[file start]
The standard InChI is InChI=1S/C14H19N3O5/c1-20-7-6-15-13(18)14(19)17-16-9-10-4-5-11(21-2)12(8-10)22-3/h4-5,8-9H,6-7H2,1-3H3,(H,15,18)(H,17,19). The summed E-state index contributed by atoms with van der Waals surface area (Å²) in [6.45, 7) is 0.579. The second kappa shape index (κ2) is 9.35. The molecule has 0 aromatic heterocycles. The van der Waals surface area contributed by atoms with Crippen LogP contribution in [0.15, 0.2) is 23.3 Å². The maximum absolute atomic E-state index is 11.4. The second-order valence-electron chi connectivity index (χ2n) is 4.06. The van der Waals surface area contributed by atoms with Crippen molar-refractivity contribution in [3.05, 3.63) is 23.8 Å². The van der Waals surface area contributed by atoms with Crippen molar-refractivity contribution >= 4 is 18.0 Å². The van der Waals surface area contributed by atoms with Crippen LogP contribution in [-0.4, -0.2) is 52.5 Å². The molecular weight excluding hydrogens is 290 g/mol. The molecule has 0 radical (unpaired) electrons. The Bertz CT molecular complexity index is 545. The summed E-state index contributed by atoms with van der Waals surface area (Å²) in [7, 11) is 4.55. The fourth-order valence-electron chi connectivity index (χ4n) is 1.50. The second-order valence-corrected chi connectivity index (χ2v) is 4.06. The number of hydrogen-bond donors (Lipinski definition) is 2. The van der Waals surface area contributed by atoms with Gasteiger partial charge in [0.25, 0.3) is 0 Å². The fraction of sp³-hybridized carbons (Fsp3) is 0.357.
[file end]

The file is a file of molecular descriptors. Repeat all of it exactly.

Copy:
The standard InChI is InChI=1S/C14H19N3O5/c1-20-7-6-15-13(18)14(19)17-16-9-10-4-5-11(21-2)12(8-10)22-3/h4-5,8-9H,6-7H2,1-3H3,(H,15,18)(H,17,19). The summed E-state index contributed by atoms with van der Waals surface area (Å²) in [6.45, 7) is 0.579. The second kappa shape index (κ2) is 9.35. The molecule has 0 aromatic heterocycles. The van der Waals surface area contributed by atoms with Crippen LogP contribution in [0.15, 0.2) is 23.3 Å². The maximum absolute atomic E-state index is 11.4. The second-order valence-electron chi connectivity index (χ2n) is 4.06. The van der Waals surface area contributed by atoms with Crippen molar-refractivity contribution in [3.05, 3.63) is 23.8 Å². The van der Waals surface area contributed by atoms with Crippen molar-refractivity contribution >= 4 is 18.0 Å². The van der Waals surface area contributed by atoms with Crippen LogP contribution in [-0.4, -0.2) is 52.5 Å². The molecular weight excluding hydrogens is 290 g/mol. The molecule has 0 radical (unpaired) electrons. The Bertz CT molecular complexity index is 545. The summed E-state index contributed by atoms with van der Waals surface area (Å²) in [7, 11) is 4.55. The fourth-order valence-electron chi connectivity index (χ4n) is 1.50. The second-order valence-corrected chi connectivity index (χ2v) is 4.06. The number of hydrogen-bond donors (Lipinski definition) is 2. The van der Waals surface area contributed by atoms with Gasteiger partial charge in [0.25, 0.3) is 0 Å². The fraction of sp³-hybridized carbons (Fsp3) is 0.357.